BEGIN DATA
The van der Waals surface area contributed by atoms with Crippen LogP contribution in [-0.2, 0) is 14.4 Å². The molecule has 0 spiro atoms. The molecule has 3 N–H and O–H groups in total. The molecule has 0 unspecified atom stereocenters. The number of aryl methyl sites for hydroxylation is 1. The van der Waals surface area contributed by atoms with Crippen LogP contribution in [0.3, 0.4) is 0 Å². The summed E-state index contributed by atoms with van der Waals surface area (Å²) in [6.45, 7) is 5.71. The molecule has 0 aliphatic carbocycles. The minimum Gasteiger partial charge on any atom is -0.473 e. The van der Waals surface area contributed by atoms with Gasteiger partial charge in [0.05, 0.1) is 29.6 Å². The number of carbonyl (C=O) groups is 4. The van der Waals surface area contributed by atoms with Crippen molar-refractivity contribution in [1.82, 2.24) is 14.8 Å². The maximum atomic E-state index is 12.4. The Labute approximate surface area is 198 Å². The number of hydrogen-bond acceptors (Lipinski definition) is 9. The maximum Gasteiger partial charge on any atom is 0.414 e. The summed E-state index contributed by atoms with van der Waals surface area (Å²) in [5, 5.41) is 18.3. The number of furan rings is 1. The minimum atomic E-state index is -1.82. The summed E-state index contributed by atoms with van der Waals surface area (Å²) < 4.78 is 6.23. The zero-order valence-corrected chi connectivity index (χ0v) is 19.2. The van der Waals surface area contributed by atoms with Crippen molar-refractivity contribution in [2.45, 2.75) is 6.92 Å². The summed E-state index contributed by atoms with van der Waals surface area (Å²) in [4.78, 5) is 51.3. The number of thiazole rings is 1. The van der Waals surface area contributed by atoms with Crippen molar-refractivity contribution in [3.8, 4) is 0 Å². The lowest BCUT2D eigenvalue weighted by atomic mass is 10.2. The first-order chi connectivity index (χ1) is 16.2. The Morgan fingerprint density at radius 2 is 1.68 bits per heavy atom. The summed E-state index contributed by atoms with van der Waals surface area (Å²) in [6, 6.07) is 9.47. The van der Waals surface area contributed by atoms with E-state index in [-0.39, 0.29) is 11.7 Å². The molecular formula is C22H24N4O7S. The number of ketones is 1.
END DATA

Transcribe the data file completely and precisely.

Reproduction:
The van der Waals surface area contributed by atoms with Crippen LogP contribution in [-0.2, 0) is 14.4 Å². The molecule has 0 spiro atoms. The molecule has 3 N–H and O–H groups in total. The molecule has 0 unspecified atom stereocenters. The number of aryl methyl sites for hydroxylation is 1. The van der Waals surface area contributed by atoms with Crippen LogP contribution in [0.3, 0.4) is 0 Å². The summed E-state index contributed by atoms with van der Waals surface area (Å²) in [6.45, 7) is 5.71. The molecule has 0 aliphatic carbocycles. The minimum Gasteiger partial charge on any atom is -0.473 e. The van der Waals surface area contributed by atoms with Gasteiger partial charge in [0.05, 0.1) is 29.6 Å². The number of carbonyl (C=O) groups is 4. The van der Waals surface area contributed by atoms with Crippen molar-refractivity contribution in [1.82, 2.24) is 14.8 Å². The maximum atomic E-state index is 12.4. The Labute approximate surface area is 198 Å². The number of hydrogen-bond acceptors (Lipinski definition) is 9. The maximum Gasteiger partial charge on any atom is 0.414 e. The summed E-state index contributed by atoms with van der Waals surface area (Å²) in [5, 5.41) is 18.3. The number of furan rings is 1. The minimum atomic E-state index is -1.82. The summed E-state index contributed by atoms with van der Waals surface area (Å²) < 4.78 is 6.23. The zero-order valence-corrected chi connectivity index (χ0v) is 19.2. The van der Waals surface area contributed by atoms with Crippen molar-refractivity contribution in [2.45, 2.75) is 6.92 Å². The summed E-state index contributed by atoms with van der Waals surface area (Å²) in [4.78, 5) is 51.3. The number of thiazole rings is 1. The van der Waals surface area contributed by atoms with Crippen molar-refractivity contribution in [3.8, 4) is 0 Å². The lowest BCUT2D eigenvalue weighted by atomic mass is 10.2. The first-order chi connectivity index (χ1) is 16.2. The Morgan fingerprint density at radius 2 is 1.68 bits per heavy atom. The summed E-state index contributed by atoms with van der Waals surface area (Å²) in [6, 6.07) is 9.47. The van der Waals surface area contributed by atoms with E-state index in [-0.39, 0.29) is 11.7 Å². The molecular formula is C22H24N4O7S. The number of ketones is 1.